Symbolic Computation with Python

In the beginning, computers were used for numerical computations, and it was good. But it was soon discovered that computers could perform symbolic computations as well. The first computer algebra system was Macsyma, which was developed by MIT in 1968. Today, the leading computer algebra systems are Mathematica and Maple. These systems are very powerful; but they are closed-source commercial products, and they can be quite expensive.

Fortunately, there are some excellent free alternatives. SymPy is an open-source Python library for symbolic computation. In this note, I will demonstrate the solution of two algebraic problems using SymPy.

A problem from Crux

The following problem is from Crux Mathematicorum, a journal for secondary and undergraduate students published by the Canadian Mathematical Society.

M379. The integers $27 + C$, $555 + C$, and $1371 + C$ are all perfect squares, the square roots of which form an arithmetic sequence. Determine all possible values of C. (Crux v35 n1, Feb 2009)

We need to solve the following nonlinear system of equations.

(x-y)^2 &= 27 + C \\
x^2 &= 555 + C \\
(x+y)^2 &= 1371 + C

The system can be solved manually by combining the equations in clever ways. (Hint: $(x-y)^2 + (x+y)^2 = 2x^2 + 2y^2$.) We present a solution using Python and SymPy.

from sympy.solvers import solve
from sympy import symbols

x, y, C = symbols('x y C')
system = [(x - y)**2 - (27 + C),
          x**2 - (555 + C),
          (x + y)**2 - (1371 + C)]
print solve(system)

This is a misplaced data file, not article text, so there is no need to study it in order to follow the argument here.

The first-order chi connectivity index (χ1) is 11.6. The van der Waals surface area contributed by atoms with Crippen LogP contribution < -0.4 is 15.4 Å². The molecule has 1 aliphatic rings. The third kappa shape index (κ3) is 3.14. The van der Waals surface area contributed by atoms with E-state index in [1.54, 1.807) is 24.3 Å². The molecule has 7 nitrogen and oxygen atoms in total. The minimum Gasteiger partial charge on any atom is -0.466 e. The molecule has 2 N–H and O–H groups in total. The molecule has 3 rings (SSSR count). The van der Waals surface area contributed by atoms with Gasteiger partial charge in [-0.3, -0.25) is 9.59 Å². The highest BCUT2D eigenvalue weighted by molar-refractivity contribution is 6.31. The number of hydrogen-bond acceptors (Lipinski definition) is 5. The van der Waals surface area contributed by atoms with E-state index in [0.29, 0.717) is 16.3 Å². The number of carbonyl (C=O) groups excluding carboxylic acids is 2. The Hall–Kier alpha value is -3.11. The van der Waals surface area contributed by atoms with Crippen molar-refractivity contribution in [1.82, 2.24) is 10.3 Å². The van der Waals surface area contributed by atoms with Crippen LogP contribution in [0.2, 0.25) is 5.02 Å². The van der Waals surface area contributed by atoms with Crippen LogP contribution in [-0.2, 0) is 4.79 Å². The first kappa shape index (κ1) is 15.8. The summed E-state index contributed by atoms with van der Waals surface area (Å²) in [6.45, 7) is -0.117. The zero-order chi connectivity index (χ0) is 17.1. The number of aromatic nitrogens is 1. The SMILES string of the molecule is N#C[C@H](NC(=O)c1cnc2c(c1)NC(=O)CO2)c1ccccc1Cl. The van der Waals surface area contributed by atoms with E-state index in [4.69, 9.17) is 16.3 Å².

The code is almost self-explanatory. Line 4 creates three symbols named x, y, and C. In lines 5-7 we define an array of equations (the right side of each equation is assumed to be zero). We print the solution in line 8. The program produces the following output:

[{C: 229, x: -28, y: -12}, {C: 229, x: 28, y: 12}]

Euler’s four-square Identity

Our second example is Euler’s four-square identity. This identity shows that if two numbers $A$ and $B$ can be expressed as the sum of four squares, then the product $AB$ can also be so expressed. This is a key step in the proof of Lagrange’s four square theorem, which states that every positive integer can be expressed as the sum of four squares.

Behold Euler’s four-square identity in all its glory.
(a_1^2+a_2^2+a_3^2+a_4^2)(b_1^2+b_2^2+b_3^2+b_4^2)= \\
(a_1 b_1 + a_2 b_2 + a_3 b_3 + a_4 b_4)^2 +\\
(a_1 b_2 – a_2 b_1 + a_3 b_4 – a_4 b_3)^2 +\\
(a_1 b_3 – a_2 b_4 – a_3 b_1 + a_4 b_2)^2 +\\
(a_1 b_4 + a_2 b_3 – a_3 b_2 – a_4 b_1)^2.

This identity can be verified by hand. The calculation is straightforward, but tedious. Why not let the computer do the work?

from sympy import symbols, expand

a1, a2, a3, a4 = symbols("a1 a2 a3 a4")
b1, b2, b3, b4 = symbols("b1 b2 b3 b4")

c1 = a1*b1 + a2*b2 + a3*b3 + a4*b4
c2 = a1*b2 - a2*b1 - a3*b4 + a4*b3
c3 = a1*b3 - a3*b1 + a2*b4 - a4*b2
c4 = a1*b4 - a4*b1 - a2*b3 + a3*b2

aa = a1**2 + a2**2 + a3**2 + a4**2
bb = b1**2 + b2**2 + b3**2 + b4**2
cc = c1**2 + c2**2 + c3**2 + c4**2

print expand(aa*bb - cc)

The result is 0, which confirms the identity.

Getting started with SymPy

I recommend the Anaconda distribution of Python, because it includes SymPy and most other tools that you will need for scientific computation. There is also a “live” version of SymPy that runs in a web browser and does not require installing additional software.

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